The growing awareness that the prevention and limitation of environmental threats was not only a matter of international environmental law, but also of international human rights law finally reached a breakthrough with the 2016 New York Declaration for Refugees and Migrants. The Declaration explicitly identifies environmental disasters as causes of forced migration (par. 1, and 7 of Chapter II in Annex II), and pledges signatory states to address their adverse impacts.

The Global Compact on Refugees further separates the environmental cause from the refugee definition by clearly asserting that environmental threats cannot be seen as valid grounds for the application of the Refugee Convention (Introduction, D8). On its part, the Global Compact for Safe, Orderly and Regular Migration (GCM) represents another relevant turning point, as it is the first ever inter-governmentally negotiated agreement that simultaneously recognises environmental threats as drivers of forced migration and the urgency to provide protection to their victims.

Most importantly, GCM's Objective 5(g,h) commits participating states to use protection mechanisms '[…] based on compassionate, humanitarian or other considerations for migrants compelled to leave their countries of origin owing to sudden-onset natural disasters', as well as to devise planned relocation. Regrettably, it does not include the victims of slow-onset disasters, such as environmental degradation, coastal erosion, or desertification. The GCM thus confirms the environment to be a cause of forced migration, but not of refugee movements.

The common issue for the protection of migrants compelled to leave due to environmental factors is therefore the official recognition of the issue. Jurisprudence, international and regional case law, as well as international and regional non-binding instruments indicate that environmental threats represent both a breach of human rights and a cause of forced migration. They also argue that states should thus combine their obligations under international environmental law to those related to international human rights law, as inevitably interlinked. The next reasonable step should be to internationally agree on a comprehensive definition of environmental migrants to provide them with adequate protection mechanisms.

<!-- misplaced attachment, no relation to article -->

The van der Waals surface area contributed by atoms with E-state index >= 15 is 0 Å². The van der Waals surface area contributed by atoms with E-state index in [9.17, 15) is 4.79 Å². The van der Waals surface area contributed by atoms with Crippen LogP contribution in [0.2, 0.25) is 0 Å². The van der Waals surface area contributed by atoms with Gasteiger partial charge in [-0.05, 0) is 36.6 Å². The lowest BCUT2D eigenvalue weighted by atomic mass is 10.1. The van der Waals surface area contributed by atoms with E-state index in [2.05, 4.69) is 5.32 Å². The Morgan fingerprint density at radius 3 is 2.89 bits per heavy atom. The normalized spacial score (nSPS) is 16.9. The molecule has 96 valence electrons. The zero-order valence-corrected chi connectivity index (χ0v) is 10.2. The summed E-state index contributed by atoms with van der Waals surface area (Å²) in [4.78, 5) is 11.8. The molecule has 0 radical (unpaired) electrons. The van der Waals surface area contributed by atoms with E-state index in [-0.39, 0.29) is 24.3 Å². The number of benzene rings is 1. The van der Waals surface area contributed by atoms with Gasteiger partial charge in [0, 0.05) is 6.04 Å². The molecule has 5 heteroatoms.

This goal is however still far from being achieved, as implementing common strategies for the protection against adverse environmental impacts seems not to be among states' priorities. In this regard, states, overall responsible for climate change worsening will continue to neglect part of their responsibilities as long as they use externalisation policies towards migrants compelled to leave their home because of an unbearable environment that those states have contributed to creating. In seeking to reverse this trend, the New York Declaration, the GCM, and other single statements represent a feeble light in the shadow.

Short biography

Chiara Scissa holds a Master's degree with honours in International Cooperation and the Protection of Human Rights from the University of Bologna. Her main research interests encompass the analysis of new drivers of forced migration, such as environmental crimes, and the subsequent feasibility to expand the system of international protection available at the international and EU level to adequately address the current threats to people’s enjoyment of human rights.